I admire you Flintlock! You should credit yourself because you have discovered something within that a lot of kids your age don't seem to find until later in life. Everyone has offered a lot of great advice. The twenties are great years to discover who you are and where you want to go. You will change a lot in the next few years don't rush it! Be smart though.

Hang out with positive people. Continue your education by getting all the required subjects out of the way. By the time you have that accomplished . . . you might have a lot of your questions answered. I have known a lot of kids who have continued their education and did not know where their passion was.

This will help you feel like you are accomplishing something but allow you to grow and explore your options and discover who you are. Knowledge is power! Stay free until you know who you are. This one thing could save you a lot of heartache and ensure a positive future for you as well as your future family.

How long ago were you in school? Maybe now you are ready to go back. I wish you the best!
sunshiine

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JamesRPatrick (author)2011-10-30

Stay active. As long as you're doing something, you're bound to find a passion somewhere. Don't be afraid to try new things either.

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lemonie (author)2011-10-30

You read my book. No one wants to waste life, find something you can get into and then apply your talents to that.
It's important to have something for which education counts, first (once you get beyond your basic job-entry points-score).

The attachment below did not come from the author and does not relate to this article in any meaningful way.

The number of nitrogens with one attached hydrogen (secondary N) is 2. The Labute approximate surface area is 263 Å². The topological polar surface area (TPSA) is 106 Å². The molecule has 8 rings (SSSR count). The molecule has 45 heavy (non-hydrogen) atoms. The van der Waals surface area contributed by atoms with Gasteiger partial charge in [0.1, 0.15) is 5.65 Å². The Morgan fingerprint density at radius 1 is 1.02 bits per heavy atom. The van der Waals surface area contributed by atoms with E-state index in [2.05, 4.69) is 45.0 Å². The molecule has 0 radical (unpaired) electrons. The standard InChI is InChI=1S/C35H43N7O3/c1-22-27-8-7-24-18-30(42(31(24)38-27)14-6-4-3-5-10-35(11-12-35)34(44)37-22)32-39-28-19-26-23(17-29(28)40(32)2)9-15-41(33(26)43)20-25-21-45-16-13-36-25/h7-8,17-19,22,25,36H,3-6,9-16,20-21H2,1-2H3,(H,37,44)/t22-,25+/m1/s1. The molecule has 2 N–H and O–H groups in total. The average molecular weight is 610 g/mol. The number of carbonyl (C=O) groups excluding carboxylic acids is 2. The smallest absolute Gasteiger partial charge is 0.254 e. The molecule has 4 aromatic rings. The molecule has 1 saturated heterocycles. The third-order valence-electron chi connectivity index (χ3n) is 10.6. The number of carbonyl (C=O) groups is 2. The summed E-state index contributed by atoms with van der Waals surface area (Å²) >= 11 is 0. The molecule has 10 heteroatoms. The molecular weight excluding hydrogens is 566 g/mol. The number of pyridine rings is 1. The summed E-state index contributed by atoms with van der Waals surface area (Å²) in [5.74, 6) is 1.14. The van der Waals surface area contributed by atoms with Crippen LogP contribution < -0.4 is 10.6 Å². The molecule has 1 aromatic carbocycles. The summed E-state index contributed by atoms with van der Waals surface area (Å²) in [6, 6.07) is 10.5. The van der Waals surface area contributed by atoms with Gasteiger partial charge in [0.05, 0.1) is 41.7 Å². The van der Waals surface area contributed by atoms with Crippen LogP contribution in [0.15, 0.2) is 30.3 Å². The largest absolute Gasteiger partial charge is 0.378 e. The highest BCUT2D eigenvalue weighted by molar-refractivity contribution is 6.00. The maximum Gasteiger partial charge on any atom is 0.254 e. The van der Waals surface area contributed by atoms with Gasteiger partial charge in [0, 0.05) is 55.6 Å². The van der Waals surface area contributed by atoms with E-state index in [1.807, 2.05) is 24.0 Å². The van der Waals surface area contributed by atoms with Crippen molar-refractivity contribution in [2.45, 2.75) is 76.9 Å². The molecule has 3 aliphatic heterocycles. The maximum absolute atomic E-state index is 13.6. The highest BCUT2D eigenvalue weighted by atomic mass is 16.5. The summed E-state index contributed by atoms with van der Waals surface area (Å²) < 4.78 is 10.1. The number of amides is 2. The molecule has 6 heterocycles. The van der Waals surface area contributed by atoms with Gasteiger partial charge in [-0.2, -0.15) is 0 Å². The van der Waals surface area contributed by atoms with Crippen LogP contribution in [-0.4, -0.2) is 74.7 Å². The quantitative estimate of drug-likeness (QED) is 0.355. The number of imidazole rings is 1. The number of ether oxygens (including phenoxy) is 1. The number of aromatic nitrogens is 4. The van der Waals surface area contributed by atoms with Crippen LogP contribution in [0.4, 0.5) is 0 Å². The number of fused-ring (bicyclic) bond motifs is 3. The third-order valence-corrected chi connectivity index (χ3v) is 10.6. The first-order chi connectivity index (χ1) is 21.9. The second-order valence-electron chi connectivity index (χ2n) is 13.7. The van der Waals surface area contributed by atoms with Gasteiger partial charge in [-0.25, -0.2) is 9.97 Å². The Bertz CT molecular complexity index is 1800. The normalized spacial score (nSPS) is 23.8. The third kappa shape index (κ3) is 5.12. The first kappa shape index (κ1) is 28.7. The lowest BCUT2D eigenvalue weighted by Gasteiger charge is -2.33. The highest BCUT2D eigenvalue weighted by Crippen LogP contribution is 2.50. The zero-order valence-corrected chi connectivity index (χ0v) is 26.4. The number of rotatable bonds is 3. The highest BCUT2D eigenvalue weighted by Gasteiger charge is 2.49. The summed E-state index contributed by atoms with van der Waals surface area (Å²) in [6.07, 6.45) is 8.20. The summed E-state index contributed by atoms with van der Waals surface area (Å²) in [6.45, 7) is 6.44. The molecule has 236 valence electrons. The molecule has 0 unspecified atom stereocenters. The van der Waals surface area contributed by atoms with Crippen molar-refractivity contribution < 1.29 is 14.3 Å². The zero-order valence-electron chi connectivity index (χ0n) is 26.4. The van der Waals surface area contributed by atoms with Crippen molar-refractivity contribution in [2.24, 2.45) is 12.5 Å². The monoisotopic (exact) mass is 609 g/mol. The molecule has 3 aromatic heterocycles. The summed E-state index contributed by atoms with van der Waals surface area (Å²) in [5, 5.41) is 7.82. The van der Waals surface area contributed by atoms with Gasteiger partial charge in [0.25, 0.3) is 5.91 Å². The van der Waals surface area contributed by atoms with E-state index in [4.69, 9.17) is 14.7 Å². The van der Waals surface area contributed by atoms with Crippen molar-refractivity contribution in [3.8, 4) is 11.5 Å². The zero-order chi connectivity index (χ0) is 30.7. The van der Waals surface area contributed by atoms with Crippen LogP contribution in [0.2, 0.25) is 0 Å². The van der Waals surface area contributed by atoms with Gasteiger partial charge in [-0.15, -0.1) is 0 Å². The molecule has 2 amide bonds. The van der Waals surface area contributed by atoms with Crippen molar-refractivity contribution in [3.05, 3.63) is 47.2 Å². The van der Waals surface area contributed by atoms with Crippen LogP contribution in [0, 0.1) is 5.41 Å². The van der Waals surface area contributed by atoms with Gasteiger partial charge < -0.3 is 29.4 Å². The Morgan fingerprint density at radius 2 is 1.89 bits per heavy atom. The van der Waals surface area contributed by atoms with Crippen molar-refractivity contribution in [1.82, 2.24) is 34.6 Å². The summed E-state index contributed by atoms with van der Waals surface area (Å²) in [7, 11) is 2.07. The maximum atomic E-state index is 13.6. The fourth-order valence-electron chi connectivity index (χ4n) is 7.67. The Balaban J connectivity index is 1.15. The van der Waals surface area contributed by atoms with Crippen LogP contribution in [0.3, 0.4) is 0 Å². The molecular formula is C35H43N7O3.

I spent years doing Chemistry, I'm bored with it now - waste of time? I got things out of it which work for me in what I like doing, the certification doesn't mean much really.

L

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Goodhart (author)2011-10-30

I share your frustration.....I have worked in the computer industry for 25+ years and it is a dying needed skill set around here. I have to find a completely new skill to learn or be left back working in a few dish-washing places. . . my problem though, is no one wants to hire a "newly trained 52 year old" *sigh*

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al2615 (author)2011-10-30

A good starting point maybe to have better self awareness; take a few weeks/months to find out who you are. Explore your likes, dislikes, preferences, strengths, weaknesses, values etc. There are loads of tools out there to help you, or just simply reflect. From there you may have a better understanding of what direction you want to follow.

Also, don't give yourself a hard time about the past. Mistakes will help you learn, don’t be paranoid about making them as it will restrict your progress, learn from them and move on. Stay focused on who you are, and what makes you happy then you can’t go wrong!